NSA surveillance Essay
There has been a ton of controversy surrounding the topic of the NSA. Throughout the history of the United States we have fallen victim to terrorist attacks and we cannot blame the governments desire to be ten steps ahead rather than 10 steps behind. The NSA’s main focus is our safety, they do not exist to infringe on our constitutional rights. Liberty and security go hand-in-hand; one cannot exist without the other.
People tend to approach this topic on a “national security v. civil liberties” meanwhile nothing says that both cannot exist together. It is absolutely possible to have national security while still preserving the civil liberties of the citizens. Everyone would like to live in an ideal world where the government takes an idealistic approach because that would mean leaving the people completely vulnerable to outside threats. What the people fail to realize is that modern terrorists online are a real risk to this country. They use the internet as a way to contact each other. The internet holds fatal information like how to make a bomb which anyone and everyone can have access to. Terrorists would also have access to most of the information needed about the enemy in order to make their attack successful. The media has portrayed the NSA as a negative and unnecessary agency meanwhile there is nothing negative and unnecessary about keeping this country safe. The NSA doesn’t target innocent Americans one by one. The NSA works solely for our benefit and safety.
If a person has nothing to hide there should be no reason to have a problem with the NSA and the things that they do. I do see how people can feel like it is an invasion of privacy but at the end of the day, would you want the NSA to check on you every once in a while or would you rather risk the possibility of a terrorist attack that can lead into millions of lives lost ultimately leading to war? The NSA is able to tap into anyone’s email and texts but they aren’t doing it with malicious intent, or to snoop in your business, they’re doing it solely for the reason of your safety and the safety of everyone else around you. Less than 30,000 people work for the NSA and there are 300 million people in the United States sending calls everyday, the chances of you getting monitored is the same as the odds of you winning the lottery.
The NSA does not care who you’re going to the movies with or what you are having for dinner. As long as you are not contacting terrorists groups or posing harm to the well being of this country you have absolutely nothing to worry about. In June of this year, whistleblower Edward Snowden, a worker for the NSA, leaked classified documents about the NSA’s procedures in online and telephone surveillance to a the Guardian, a British newspaper. Before the leak, however, no public knowledge of PRISM, the surveillance program controlled by the NSA, existed. There were no riots protesting a violation of privacy, only benefits. In fact, the NSA stopped numerous terrorist attacks before the leak. An example of this is that of Najibullah Zazi. Zazi was an Islamic extremist living in Colorado who planned to bomb the New York City subway in 2009. He was traced to Al-Qaeda operative in the Middle East and the NSA discovered information about the plot after monitoring him for only a short period of time.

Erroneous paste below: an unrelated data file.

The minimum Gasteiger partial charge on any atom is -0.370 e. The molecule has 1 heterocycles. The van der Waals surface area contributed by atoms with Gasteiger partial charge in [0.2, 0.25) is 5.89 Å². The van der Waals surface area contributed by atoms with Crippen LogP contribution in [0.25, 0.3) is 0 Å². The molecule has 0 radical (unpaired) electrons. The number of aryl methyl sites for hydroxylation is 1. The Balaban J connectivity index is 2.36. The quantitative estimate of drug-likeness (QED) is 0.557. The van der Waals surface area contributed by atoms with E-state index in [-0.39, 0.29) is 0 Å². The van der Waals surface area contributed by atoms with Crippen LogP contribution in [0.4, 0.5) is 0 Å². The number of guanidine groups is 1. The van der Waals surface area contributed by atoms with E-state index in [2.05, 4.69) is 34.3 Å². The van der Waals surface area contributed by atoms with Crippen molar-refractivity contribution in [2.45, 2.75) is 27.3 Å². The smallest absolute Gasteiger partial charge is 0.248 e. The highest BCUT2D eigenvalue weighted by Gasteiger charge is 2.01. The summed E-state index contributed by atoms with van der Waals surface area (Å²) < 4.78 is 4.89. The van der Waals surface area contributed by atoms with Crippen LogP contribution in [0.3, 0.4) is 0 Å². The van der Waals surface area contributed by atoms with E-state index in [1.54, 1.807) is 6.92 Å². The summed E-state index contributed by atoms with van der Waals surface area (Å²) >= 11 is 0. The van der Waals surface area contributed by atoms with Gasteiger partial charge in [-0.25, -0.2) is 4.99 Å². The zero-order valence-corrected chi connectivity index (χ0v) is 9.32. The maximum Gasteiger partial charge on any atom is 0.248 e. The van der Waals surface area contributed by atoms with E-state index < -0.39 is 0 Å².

Before the leak, the NSA was not harming anyone, and saving countless numbers of lives. Since 2001, the NSA records more than 50 classified cases of thwarted terrorist plots outweighing any potential harms of surveillance. It is impossible to satisfy every person in the country. People complain when there is nothing being done and they complain when a solution is found. This leaves the government stuck between a rock and a hard place. Realistically, the NSA doesn’t affect our lives on a daily basis. The chances of the NSA getting hacked are much more slim then the chances of an attack on the country. We all have to sacrifice certain things for the well being of the country as a whole and in this case privacy is worth sacrificing for safety. I’m sure no one wants to see a repeat of the tragedy that occurred on 9/11.
This country is the place we call home, and for people to say that privacy is more important than safety is selfish. The NSA has done nothing but prevent attacks on our homes. Instead of feeling like our privacy is being invaded we should feel a sense of safety. The government continues find new ways to improve then lives on the people that live in this wonderful country and I believe that they shouldn’t be scrutinized for it. National security is essential which has been shown in past experience such as the Boston bombing. There is no way the United States will ever be 100 percent protected but there are programs and agencies such as the NSA, which gives us an advantage. The NSA is vital in the security of this country and is in place only to protect you, me and all the other citizens of the United States.